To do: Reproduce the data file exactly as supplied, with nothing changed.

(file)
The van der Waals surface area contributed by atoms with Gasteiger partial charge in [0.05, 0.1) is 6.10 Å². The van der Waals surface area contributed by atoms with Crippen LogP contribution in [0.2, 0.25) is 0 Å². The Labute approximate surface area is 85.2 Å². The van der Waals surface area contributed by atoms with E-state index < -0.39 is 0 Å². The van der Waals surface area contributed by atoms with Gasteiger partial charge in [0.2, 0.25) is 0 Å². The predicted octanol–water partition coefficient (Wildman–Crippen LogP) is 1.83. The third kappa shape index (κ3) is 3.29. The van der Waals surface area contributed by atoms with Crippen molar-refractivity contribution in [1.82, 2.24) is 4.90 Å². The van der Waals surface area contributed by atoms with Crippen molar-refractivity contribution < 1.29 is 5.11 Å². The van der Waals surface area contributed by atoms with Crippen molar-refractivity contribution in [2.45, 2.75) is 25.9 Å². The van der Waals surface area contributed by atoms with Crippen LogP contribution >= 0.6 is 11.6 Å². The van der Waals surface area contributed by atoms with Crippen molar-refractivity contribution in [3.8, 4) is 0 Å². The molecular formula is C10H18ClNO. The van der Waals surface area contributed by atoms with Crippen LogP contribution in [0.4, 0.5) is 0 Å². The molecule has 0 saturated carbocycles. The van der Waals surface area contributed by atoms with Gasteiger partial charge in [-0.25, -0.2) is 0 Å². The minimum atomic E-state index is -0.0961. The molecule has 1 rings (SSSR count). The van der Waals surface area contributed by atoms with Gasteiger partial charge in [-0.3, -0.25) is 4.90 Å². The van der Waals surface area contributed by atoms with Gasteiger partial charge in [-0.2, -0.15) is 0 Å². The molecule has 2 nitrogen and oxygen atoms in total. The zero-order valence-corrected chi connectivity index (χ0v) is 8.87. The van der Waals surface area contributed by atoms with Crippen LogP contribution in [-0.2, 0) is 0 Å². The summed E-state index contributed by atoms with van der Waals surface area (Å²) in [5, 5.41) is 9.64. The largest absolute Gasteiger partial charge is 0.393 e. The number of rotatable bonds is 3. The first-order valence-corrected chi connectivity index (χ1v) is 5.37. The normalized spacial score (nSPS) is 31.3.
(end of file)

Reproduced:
The van der Waals surface area contributed by atoms with Gasteiger partial charge in [0.05, 0.1) is 6.10 Å². The van der Waals surface area contributed by atoms with Crippen LogP contribution in [0.2, 0.25) is 0 Å². The Labute approximate surface area is 85.2 Å². The van der Waals surface area contributed by atoms with E-state index < -0.39 is 0 Å². The van der Waals surface area contributed by atoms with Gasteiger partial charge in [0.2, 0.25) is 0 Å². The predicted octanol–water partition coefficient (Wildman–Crippen LogP) is 1.83. The third kappa shape index (κ3) is 3.29. The van der Waals surface area contributed by atoms with Crippen molar-refractivity contribution in [1.82, 2.24) is 4.90 Å². The van der Waals surface area contributed by atoms with Crippen molar-refractivity contribution < 1.29 is 5.11 Å². The van der Waals surface area contributed by atoms with Crippen molar-refractivity contribution in [2.45, 2.75) is 25.9 Å². The van der Waals surface area contributed by atoms with Crippen LogP contribution >= 0.6 is 11.6 Å². The van der Waals surface area contributed by atoms with Crippen molar-refractivity contribution in [3.8, 4) is 0 Å². The molecular formula is C10H18ClNO. The van der Waals surface area contributed by atoms with Crippen LogP contribution in [0.4, 0.5) is 0 Å². The molecule has 0 saturated carbocycles. The van der Waals surface area contributed by atoms with Gasteiger partial charge in [-0.25, -0.2) is 0 Å². The minimum atomic E-state index is -0.0961. The molecule has 1 rings (SSSR count). The van der Waals surface area contributed by atoms with Gasteiger partial charge in [-0.3, -0.25) is 4.90 Å². The van der Waals surface area contributed by atoms with Gasteiger partial charge in [-0.2, -0.15) is 0 Å². The molecule has 2 nitrogen and oxygen atoms in total. The zero-order valence-corrected chi connectivity index (χ0v) is 8.87. The van der Waals surface area contributed by atoms with Crippen LogP contribution in [-0.2, 0) is 0 Å². The summed E-state index contributed by atoms with van der Waals surface area (Å²) in [5, 5.41) is 9.64. The largest absolute Gasteiger partial charge is 0.393 e. The number of rotatable bonds is 3. The first-order valence-corrected chi connectivity index (χ1v) is 5.37. The normalized spacial score (nSPS) is 31.3.